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The Color Of Justice by Ace Collins
Two racially charged cases. Two attorneys searching for the truth. But only one will stay alive long enough to find it. 1964 Justice, Mississippi, is a town divided. White and black. Rich and poor. Rule makers and rule breakers. Right or wrong, everyone assumes their place behind a fragile façade that is about to crumble. When attorney Coop Lindsay agrees to defend a black man accused of murdering a white teenager, the bribes and death threats don't intimidate him. As he prepares for the case of a lifetime, the young lawyer knows it's the verdict that poses the real threat—innocent or guilty, because of his stand Coop is no longer welcome in Justice. As he follows his conscience, he wonders just how far some people will go to make sure he doesn't finish his job? 2014 To some, the result of the trial still feels like a fresh wound even fifty years later, when Coop's grandson arrives in Justice seeking answers to the questions unresolved by the trial that changed his family's legacy. When a new case is presented, again pitting white against black, this third generation Lindsay may have the opportunity he needs to right the wrongs of the past. But hate destroys everything it touches, and the Lindsay family will not escape unscathed.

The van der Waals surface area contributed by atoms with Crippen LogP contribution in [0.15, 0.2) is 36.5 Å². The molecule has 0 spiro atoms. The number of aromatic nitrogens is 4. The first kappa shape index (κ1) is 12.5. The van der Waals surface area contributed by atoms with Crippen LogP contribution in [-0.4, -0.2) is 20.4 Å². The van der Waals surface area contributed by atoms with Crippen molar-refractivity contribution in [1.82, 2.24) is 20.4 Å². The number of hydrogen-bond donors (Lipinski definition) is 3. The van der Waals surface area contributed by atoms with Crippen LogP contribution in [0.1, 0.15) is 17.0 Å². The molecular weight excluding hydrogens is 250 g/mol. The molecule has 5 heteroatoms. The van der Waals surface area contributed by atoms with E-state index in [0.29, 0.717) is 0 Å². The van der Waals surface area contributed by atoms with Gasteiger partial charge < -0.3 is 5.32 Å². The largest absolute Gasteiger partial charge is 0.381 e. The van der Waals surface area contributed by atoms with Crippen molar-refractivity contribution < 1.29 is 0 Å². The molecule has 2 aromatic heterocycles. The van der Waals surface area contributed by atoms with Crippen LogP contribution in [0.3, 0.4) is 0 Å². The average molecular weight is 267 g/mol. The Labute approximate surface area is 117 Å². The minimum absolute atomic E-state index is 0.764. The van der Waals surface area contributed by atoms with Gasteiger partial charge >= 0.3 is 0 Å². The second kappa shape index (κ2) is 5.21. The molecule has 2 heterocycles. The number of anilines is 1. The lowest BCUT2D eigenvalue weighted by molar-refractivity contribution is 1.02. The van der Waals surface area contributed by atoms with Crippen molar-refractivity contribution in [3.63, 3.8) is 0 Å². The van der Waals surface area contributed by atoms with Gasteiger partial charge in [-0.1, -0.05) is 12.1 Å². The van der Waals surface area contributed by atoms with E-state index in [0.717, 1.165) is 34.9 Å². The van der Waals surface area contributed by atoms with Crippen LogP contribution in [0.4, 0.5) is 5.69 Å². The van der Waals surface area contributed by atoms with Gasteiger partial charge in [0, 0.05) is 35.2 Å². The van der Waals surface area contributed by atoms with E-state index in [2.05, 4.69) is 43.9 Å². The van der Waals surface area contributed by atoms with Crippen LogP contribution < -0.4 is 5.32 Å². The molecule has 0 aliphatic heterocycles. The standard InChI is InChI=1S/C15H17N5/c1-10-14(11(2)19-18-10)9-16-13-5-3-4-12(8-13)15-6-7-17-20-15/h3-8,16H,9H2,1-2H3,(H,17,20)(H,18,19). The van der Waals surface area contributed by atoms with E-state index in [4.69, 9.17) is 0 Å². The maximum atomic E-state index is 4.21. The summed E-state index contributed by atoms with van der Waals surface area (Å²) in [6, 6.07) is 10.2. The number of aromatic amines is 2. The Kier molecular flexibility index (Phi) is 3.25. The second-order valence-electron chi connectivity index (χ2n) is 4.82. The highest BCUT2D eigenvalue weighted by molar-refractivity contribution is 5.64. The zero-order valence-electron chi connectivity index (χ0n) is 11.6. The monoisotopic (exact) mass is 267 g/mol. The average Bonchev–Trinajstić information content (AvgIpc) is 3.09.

Color Of Justice by J. Leon Pridgen II
An intriguing story about half-brothers who reunite in the legal justice system—one as a prosecuting attorney and the other on Death Row—and a race against time for the young prosecutor to save his older brother’s life. At the age of one, James is adopted by his paternal grandparents, who raise him as their own son, never telling him about his older half-brother or his real parents. Six-year-old Warren is left to his own devices. Twenty-seven years later, James is flourishing as a prosecuting attorney until an event leads him to discover his older half-brother. Warren is now on Death Row, two weeks away from execution for the rape and murder of a white woman. He is innocent, but can James do anything to save his brother’s life before it’s too late?
The Color Of Justice Race Ethnicity And Crime In America by Samuel Walker
Comprehensive and balanced, THE COLOR OF JUSTICE is the definitive book on current research and theories of racial and ethnic discrimination within America’s Criminal Justice system. The best and the most recent research on patterns of criminal behavior and victimization, police practices, court processing and sentencing, the death penalty, and correctional programs are covered giving students the facts and theoretical foundation they need to make their own informed decisions about discrimination in the system. Uniquely unbiased, THE COLOR OF JUSTICE makes every effort to incorporate discussion of all major race groups found in the United States. Important Notice: Media content referenced within the product description or the product text may not be available in the ebook version.
Race To Incarcerate by Marc Mauer